2018 marked the 60th anniversary of the Grammy Awards, one of the biggest nights in the music industry. Every year, the academy names artists it feels are worthy to take home top prizes and titles for their work, including best new artists and best album.
But the Jan. 28 award night brought a new level of scrutiny from music critics as the winners were announced and a noticeable absence was formed: Only one woman took home a top televised prize, and influential pieces from the rap and hip-hop genres were seemingly overlooked in favor of more “tame” pop pieces.
Alessia Cara was the only woman to take home a major award and was the only female televised winner, noted Maura Johnston with Rolling Stone. This came despite the White Rose campaign that took the awards show by storm, with people wearing white roses as a sign of unity with the #MeToo movement.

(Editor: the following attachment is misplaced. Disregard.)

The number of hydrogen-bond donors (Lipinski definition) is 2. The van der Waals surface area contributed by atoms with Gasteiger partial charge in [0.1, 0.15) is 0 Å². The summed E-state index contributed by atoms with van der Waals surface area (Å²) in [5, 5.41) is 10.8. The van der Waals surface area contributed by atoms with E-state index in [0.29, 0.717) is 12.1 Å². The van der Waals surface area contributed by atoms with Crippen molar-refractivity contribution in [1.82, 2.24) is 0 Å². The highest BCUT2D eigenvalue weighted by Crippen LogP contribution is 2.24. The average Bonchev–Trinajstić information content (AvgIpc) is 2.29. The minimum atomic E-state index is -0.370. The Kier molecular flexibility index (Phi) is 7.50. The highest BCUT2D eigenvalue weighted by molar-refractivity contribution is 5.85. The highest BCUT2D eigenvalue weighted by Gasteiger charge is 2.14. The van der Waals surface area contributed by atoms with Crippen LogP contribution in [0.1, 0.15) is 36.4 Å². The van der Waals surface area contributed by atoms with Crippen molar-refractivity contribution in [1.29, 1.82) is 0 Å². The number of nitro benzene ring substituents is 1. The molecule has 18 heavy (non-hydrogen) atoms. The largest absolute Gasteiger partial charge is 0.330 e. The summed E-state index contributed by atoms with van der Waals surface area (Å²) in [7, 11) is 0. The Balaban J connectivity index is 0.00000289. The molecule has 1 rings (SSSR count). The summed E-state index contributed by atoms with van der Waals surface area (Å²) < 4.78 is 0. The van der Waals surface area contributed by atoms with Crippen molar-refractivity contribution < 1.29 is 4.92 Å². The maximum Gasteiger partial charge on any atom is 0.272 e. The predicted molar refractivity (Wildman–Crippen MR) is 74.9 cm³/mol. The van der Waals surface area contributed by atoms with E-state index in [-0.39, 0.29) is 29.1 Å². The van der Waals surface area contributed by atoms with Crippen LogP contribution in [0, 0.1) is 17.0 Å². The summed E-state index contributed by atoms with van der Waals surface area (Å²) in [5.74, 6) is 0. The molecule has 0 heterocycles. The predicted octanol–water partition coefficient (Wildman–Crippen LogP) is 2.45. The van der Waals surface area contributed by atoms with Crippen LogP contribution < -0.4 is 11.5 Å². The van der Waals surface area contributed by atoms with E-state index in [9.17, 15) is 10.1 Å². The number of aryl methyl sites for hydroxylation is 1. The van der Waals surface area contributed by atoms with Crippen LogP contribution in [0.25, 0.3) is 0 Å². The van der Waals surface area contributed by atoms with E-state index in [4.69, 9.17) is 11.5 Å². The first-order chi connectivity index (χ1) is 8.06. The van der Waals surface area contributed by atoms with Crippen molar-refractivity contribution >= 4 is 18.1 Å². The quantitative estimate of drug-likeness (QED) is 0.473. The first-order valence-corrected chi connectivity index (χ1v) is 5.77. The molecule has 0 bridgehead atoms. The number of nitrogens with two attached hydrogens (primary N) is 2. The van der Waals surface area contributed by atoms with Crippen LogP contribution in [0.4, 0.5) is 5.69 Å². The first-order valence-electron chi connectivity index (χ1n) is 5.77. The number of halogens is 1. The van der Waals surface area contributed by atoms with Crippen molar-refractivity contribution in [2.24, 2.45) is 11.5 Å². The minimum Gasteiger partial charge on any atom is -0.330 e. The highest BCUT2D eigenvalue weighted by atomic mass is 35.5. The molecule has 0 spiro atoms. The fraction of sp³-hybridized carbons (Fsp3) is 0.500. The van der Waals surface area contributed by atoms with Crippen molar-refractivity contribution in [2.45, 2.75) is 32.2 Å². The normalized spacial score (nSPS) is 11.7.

“Despactio” by Luis Fonsi and Daddy Yankee, lauded as the best-selling Spanish song of all time with 7 million copies sold, was also noticeably skipped over three times (despite it also holding the No. 1 spot on the Billboard 100 chart for 16 weeks, tying for longest top-spot streak in history), pointed out Brittney Hodack with Forbes Magazine.
And though Bruno Mars broke the decade-long drought of artists of color winning Album of the Year, Maeve McDermott with USA Today claimed it still showed the academy has a problem with race and hip-hop music by not acknowledging Jay-Z’s 4:44 or Kendrick Lamar’s DAMN. Jay-Z’s piece was called “as close to Grammy bait as any” for its vulnerable narrative, and Lamar’s was deemed “consensus album of the year” for both its commercial and critical success, claimed Rodney Carmichael with NPR.
Do you agree with the criticism surrounding the 2018 Grammys?
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